The chess world suffered a major loss earlier this week with the death of Russian Grandmaster Yuri Averbakh. GM Averbakh was born in 1922 in Kaluga, Russia, and was the oldest living (and first centenarian) Grandmaster after recently celebrating his 100th birthday on February 8th of this year. He was the chairman of the Soviet Chess Federation from 1973 to 1978 and was the Soviet Chess Champion in 1954, just two years after earning his International Grandmaster title.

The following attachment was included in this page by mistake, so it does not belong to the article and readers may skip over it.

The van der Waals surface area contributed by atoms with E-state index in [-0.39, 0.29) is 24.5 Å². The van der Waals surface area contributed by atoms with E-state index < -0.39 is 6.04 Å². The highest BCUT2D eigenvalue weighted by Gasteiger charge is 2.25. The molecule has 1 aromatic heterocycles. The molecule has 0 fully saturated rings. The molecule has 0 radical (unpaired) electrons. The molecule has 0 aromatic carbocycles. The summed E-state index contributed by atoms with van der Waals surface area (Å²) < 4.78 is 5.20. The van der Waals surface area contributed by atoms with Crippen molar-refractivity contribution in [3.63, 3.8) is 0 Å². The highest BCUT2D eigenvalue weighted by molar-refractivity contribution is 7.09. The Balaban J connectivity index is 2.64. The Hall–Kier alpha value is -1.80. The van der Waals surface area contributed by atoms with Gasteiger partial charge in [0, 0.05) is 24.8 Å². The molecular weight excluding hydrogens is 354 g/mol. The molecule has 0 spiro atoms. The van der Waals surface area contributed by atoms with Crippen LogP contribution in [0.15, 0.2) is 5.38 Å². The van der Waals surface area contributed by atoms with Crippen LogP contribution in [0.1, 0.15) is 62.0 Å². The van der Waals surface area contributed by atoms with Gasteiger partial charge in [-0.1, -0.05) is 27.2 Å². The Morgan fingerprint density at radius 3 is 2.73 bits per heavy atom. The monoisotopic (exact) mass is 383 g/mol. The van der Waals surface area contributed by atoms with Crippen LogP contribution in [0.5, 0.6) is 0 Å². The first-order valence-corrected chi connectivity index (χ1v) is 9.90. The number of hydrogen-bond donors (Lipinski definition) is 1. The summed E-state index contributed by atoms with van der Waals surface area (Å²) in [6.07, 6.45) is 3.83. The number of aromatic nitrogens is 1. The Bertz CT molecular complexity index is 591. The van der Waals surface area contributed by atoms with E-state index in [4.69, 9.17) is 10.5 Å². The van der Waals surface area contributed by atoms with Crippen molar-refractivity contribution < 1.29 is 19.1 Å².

Yuri’s contributions to the chess world evolved over the years but he remained active in the game until his death. After rising to the top of Soviet chess and finding himself equal with the likes of greats like Boris Spassky and Mark Taimanov, he became a major contributor to the world of chess literature. He was known as an expert on endgame theory and was a major editor of the Soviet chess magazines Shakhmaty v SSSR and Shakhmatny Bulletin.
In addition to being a well-known endgame tactician, Yuri is also known throughout the chess world for his attacking style, as indicated in this game (notes by Yuri).